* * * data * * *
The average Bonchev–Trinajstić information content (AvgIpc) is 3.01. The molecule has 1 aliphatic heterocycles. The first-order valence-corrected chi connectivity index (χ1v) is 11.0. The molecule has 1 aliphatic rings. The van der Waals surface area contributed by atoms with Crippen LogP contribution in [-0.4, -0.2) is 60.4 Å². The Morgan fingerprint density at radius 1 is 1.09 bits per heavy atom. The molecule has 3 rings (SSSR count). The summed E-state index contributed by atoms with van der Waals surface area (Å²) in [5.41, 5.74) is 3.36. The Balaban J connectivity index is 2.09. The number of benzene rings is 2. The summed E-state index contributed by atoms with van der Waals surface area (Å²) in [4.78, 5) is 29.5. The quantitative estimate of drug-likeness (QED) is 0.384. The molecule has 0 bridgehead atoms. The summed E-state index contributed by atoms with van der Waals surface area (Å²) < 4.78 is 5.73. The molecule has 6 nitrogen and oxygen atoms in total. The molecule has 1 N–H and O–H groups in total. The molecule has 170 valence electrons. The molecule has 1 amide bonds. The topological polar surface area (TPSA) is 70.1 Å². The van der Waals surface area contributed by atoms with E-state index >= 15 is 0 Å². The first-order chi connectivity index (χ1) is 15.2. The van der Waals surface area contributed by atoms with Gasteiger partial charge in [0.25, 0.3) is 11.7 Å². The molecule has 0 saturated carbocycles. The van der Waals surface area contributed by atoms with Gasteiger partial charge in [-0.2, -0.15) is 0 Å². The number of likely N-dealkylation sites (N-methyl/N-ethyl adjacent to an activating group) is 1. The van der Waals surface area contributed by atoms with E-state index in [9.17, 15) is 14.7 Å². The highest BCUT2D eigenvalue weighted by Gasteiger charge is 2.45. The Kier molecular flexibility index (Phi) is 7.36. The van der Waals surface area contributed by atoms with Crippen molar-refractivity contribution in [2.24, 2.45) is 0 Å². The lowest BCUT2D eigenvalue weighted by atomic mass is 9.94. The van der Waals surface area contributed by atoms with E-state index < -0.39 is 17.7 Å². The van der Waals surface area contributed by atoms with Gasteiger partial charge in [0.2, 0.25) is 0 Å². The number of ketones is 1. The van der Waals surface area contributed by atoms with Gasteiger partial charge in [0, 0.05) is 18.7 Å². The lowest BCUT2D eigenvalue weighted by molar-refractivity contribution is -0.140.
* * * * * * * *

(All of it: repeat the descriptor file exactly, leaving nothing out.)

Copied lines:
The average Bonchev–Trinajstić information content (AvgIpc) is 3.01. The molecule has 1 aliphatic heterocycles. The first-order valence-corrected chi connectivity index (χ1v) is 11.0. The molecule has 1 aliphatic rings. The van der Waals surface area contributed by atoms with Crippen LogP contribution in [-0.4, -0.2) is 60.4 Å². The Morgan fingerprint density at radius 1 is 1.09 bits per heavy atom. The molecule has 3 rings (SSSR count). The summed E-state index contributed by atoms with van der Waals surface area (Å²) in [5.41, 5.74) is 3.36. The Balaban J connectivity index is 2.09. The number of benzene rings is 2. The summed E-state index contributed by atoms with van der Waals surface area (Å²) in [4.78, 5) is 29.5. The quantitative estimate of drug-likeness (QED) is 0.384. The molecule has 0 bridgehead atoms. The summed E-state index contributed by atoms with van der Waals surface area (Å²) < 4.78 is 5.73. The molecule has 6 nitrogen and oxygen atoms in total. The molecule has 1 N–H and O–H groups in total. The molecule has 170 valence electrons. The molecule has 1 amide bonds. The topological polar surface area (TPSA) is 70.1 Å². The van der Waals surface area contributed by atoms with E-state index >= 15 is 0 Å². The first-order chi connectivity index (χ1) is 15.2. The van der Waals surface area contributed by atoms with Gasteiger partial charge in [0.25, 0.3) is 11.7 Å². The molecule has 0 saturated carbocycles. The van der Waals surface area contributed by atoms with Gasteiger partial charge in [-0.2, -0.15) is 0 Å². The number of likely N-dealkylation sites (N-methyl/N-ethyl adjacent to an activating group) is 1. The van der Waals surface area contributed by atoms with E-state index in [9.17, 15) is 14.7 Å². The highest BCUT2D eigenvalue weighted by Gasteiger charge is 2.45. The Kier molecular flexibility index (Phi) is 7.36. The van der Waals surface area contributed by atoms with Crippen molar-refractivity contribution in [2.24, 2.45) is 0 Å². The lowest BCUT2D eigenvalue weighted by atomic mass is 9.94. The van der Waals surface area contributed by atoms with E-state index < -0.39 is 17.7 Å². The van der Waals surface area contributed by atoms with Gasteiger partial charge in [0.2, 0.25) is 0 Å². The number of ketones is 1. The van der Waals surface area contributed by atoms with Gasteiger partial charge in [0, 0.05) is 18.7 Å². The lowest BCUT2D eigenvalue weighted by molar-refractivity contribution is -0.140.